Second, Lebanon was gradually managing to overcome the differences between its different communities and regions. The country had the largest middle class in the middle east and a dynamic economy which was promoting growth even in the areas furthest from Beirut.

Third, for all its shortcomings, Lebanon's parliamentary system was without equal in the Arab world. Lebanon had simultaneously gained an unparalleled freedom of expression, with ever-increasing newspapers and magazines, not to mention a flourishing publishing sector producing original and translated work which made Beirut the printing press of the Arab world. Trade unions and political parties also enjoyed considerable liberties: on the eve of the 1975-1976 conflict most left-wing movements, including the Communist Party, were legalised.

In 1972, the year of the last elections before the war, the general-secretary of the Communist Party stood in the parliamentary elections; members were also elected for the Ba'ath Party and the Nasserites (who called for a pan-Arab union in which Lebanon would have been dissolved). The status of women in Lebanon was immeasurably better than in most of the rest of the Arab world.

The regressive choice

Those on the left should have lamented the collapse of such a model in the middle east. But instead they preferred to support the war, backing the "progressive" sects which oppose American policy against the "reactionary" sects which are considered pro-west. Needless to say, Lebanon's destruction did nothing to benefit the Palestinians, but simply threatened to turn the country into another Palestine. This threat, which was initiated then, remains today.

Such a terrible situation continued until, following the Islamic revolution of 1979, Iran replaced the Soviet Union in the forefront of the "resistance" to American-Israeli influence. Again, left-wingers paid scant attention to the reactionary nature of Ayatollah Khomeini's ideology, his misogyny and hostility to agricultural reform and anything else that might be called progressive.

In Lebanon, the combination of Khomeini's ideas and the Israeli invasion spawned Hizbollah which called, in its early years, for the creation of a (Shi'a) "Islamic republic" – this, in a country which had started out as a melting-pot of religious minorities. There are other key facts about Hizbollah often neglected by the left. At its outset, members of the movement in the Beka'a valley, accompanied by Iranian "Revolutionary Guards", used to spray girls' legs with acid, because their skirts did not cover their knees and their faces were not veiled.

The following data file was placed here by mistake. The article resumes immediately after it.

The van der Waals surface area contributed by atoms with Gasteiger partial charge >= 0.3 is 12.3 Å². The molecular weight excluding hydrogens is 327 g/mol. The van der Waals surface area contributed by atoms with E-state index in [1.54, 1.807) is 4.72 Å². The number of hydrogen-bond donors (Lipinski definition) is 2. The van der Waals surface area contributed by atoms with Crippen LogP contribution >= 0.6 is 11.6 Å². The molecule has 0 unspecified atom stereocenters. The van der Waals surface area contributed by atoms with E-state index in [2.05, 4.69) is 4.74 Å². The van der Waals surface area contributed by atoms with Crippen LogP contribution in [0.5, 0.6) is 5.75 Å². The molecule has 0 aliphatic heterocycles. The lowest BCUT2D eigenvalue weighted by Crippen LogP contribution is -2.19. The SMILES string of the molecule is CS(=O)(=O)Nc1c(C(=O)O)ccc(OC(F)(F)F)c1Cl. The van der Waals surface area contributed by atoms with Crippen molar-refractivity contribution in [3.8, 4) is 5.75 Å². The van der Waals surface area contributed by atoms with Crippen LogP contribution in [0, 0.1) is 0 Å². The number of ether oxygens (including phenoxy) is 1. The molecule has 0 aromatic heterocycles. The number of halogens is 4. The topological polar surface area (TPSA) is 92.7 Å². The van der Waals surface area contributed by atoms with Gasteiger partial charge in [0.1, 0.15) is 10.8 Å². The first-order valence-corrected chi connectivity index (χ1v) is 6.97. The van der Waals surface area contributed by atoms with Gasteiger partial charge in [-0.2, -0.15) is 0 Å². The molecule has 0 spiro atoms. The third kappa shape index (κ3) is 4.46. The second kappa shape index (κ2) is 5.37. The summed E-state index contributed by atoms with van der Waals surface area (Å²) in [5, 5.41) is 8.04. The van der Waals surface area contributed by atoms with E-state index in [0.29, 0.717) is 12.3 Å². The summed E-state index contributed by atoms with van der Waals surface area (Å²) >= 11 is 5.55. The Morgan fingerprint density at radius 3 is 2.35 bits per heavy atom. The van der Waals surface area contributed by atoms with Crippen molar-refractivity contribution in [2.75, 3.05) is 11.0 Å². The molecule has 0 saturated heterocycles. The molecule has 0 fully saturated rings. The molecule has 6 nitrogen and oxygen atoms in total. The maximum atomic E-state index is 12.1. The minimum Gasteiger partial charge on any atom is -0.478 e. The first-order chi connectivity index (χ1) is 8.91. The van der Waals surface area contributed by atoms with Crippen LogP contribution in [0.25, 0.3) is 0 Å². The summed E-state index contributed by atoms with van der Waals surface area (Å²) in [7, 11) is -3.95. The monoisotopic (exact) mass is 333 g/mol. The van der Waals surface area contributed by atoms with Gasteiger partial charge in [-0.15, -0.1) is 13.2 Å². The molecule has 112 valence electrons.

Between them Hizbollah and Amal, the other main Shi'a movement, killed several communist leaders and intellectuals, so as to monopolise the resistance to Israel and annex it to Syria and Iran. Meanwhile Hizbollah was energetically "cleansing" Beirut's southern suburbs of Christians and turning the area into its stronghold. It also began kidnapping western citizens, in order to provide Iran with a bargaining chip in its dealings with the United States. All the while Hizbollah remained an armed force outside the state, which it prevented from becoming established.

After Israel withdrew its forces from Lebanon in 2000, Hizbollah persevered with its "resistance", and in so doing served non-Lebanese interests, fracturing both the state (the key to all political progress) and the national consensus (the key to all democratic progress), until the present crisis occurred.

Where is the progress in all of this? If Karl Marx knew that his followers had donned Iranian clerics' robes, he would be turning in his grave.

Peter Geoghegan: dark money and dirty politics

Democracy is in crisis and unaccountable flows of money are helping to destroy it. Peter Geoghegan’s new book, ‘Democracy for Sale: Dark Money and Dirty Politics’, charts how secretive money, lobbying and data has warped our democracy.

How has dark money bought our politics? What can be done to change the system?

Join us for a journey through a shadowy world of dark money and disinformation stretching from Westminster to Washington, and far beyond.

Sign up to take part in a free live discussion on Thursday 13 August at 5pm UK time/6pm CET

In conversation:

Peter Geoghegan Dark Money Investigations editor at openDemocracy and the author of ‘Democracy for Sale: Dark Money and Dirty Politics’.

Mary Fitzgerald Editor-in-chief, openDemocracy.

Had enough of ‘alternative facts’? openDemocracy is different Join the conversation: get our weekly email

Comments

We encourage anyone to comment, please consult the oD commenting guidelines if you have any questions.
Audio available Bookmark Check Language Close Comments Download Facebook Link Email Newsletter Newsletter Play Print Share Twitter Youtube Search Instagram WhatsApp yourData